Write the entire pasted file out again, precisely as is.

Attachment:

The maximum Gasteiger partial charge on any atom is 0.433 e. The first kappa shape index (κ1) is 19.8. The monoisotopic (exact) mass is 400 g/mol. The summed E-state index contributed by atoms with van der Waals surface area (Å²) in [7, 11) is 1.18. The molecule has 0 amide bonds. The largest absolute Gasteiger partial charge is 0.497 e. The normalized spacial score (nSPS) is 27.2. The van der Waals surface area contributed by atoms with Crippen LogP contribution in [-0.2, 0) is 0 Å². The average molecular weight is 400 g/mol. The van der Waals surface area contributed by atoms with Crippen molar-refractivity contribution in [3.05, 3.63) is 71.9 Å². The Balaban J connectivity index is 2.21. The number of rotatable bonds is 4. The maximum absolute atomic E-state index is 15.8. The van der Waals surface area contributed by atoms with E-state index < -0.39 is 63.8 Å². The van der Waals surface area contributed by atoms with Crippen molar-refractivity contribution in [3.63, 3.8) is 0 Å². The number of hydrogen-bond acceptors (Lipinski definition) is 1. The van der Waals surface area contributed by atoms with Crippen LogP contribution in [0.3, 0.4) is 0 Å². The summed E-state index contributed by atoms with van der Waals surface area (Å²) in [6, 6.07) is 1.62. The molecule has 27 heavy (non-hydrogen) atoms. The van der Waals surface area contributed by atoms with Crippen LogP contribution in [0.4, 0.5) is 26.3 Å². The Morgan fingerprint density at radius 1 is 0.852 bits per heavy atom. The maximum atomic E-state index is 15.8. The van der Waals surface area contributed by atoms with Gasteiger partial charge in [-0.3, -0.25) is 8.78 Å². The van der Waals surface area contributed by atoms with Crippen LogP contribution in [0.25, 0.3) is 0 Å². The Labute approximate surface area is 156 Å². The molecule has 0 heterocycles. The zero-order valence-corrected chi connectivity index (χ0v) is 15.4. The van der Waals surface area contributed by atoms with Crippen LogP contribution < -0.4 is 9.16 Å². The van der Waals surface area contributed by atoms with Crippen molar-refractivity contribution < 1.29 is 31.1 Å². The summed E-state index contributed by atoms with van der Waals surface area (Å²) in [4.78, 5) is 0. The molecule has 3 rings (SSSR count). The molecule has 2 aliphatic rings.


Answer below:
The maximum Gasteiger partial charge on any atom is 0.433 e. The first kappa shape index (κ1) is 19.8. The monoisotopic (exact) mass is 400 g/mol. The summed E-state index contributed by atoms with van der Waals surface area (Å²) in [7, 11) is 1.18. The molecule has 0 amide bonds. The largest absolute Gasteiger partial charge is 0.497 e. The normalized spacial score (nSPS) is 27.2. The van der Waals surface area contributed by atoms with Crippen LogP contribution in [-0.2, 0) is 0 Å². The average molecular weight is 400 g/mol. The van der Waals surface area contributed by atoms with Crippen molar-refractivity contribution in [3.05, 3.63) is 71.9 Å². The Balaban J connectivity index is 2.21. The number of rotatable bonds is 4. The maximum absolute atomic E-state index is 15.8. The van der Waals surface area contributed by atoms with E-state index < -0.39 is 63.8 Å². The van der Waals surface area contributed by atoms with Crippen molar-refractivity contribution in [3.63, 3.8) is 0 Å². The number of hydrogen-bond acceptors (Lipinski definition) is 1. The van der Waals surface area contributed by atoms with Crippen LogP contribution in [0.3, 0.4) is 0 Å². The summed E-state index contributed by atoms with van der Waals surface area (Å²) in [6, 6.07) is 1.62. The molecule has 27 heavy (non-hydrogen) atoms. The van der Waals surface area contributed by atoms with Crippen LogP contribution in [0.4, 0.5) is 26.3 Å². The Morgan fingerprint density at radius 1 is 0.852 bits per heavy atom. The maximum atomic E-state index is 15.8. The van der Waals surface area contributed by atoms with Gasteiger partial charge in [-0.3, -0.25) is 8.78 Å². The van der Waals surface area contributed by atoms with Crippen LogP contribution in [0.25, 0.3) is 0 Å². The Labute approximate surface area is 156 Å². The molecule has 0 heterocycles. The zero-order valence-corrected chi connectivity index (χ0v) is 15.4. The van der Waals surface area contributed by atoms with Crippen LogP contribution < -0.4 is 9.16 Å². The van der Waals surface area contributed by atoms with Crippen molar-refractivity contribution < 1.29 is 31.1 Å². The summed E-state index contributed by atoms with van der Waals surface area (Å²) in [4.78, 5) is 0. The molecule has 3 rings (SSSR count). The molecule has 2 aliphatic rings.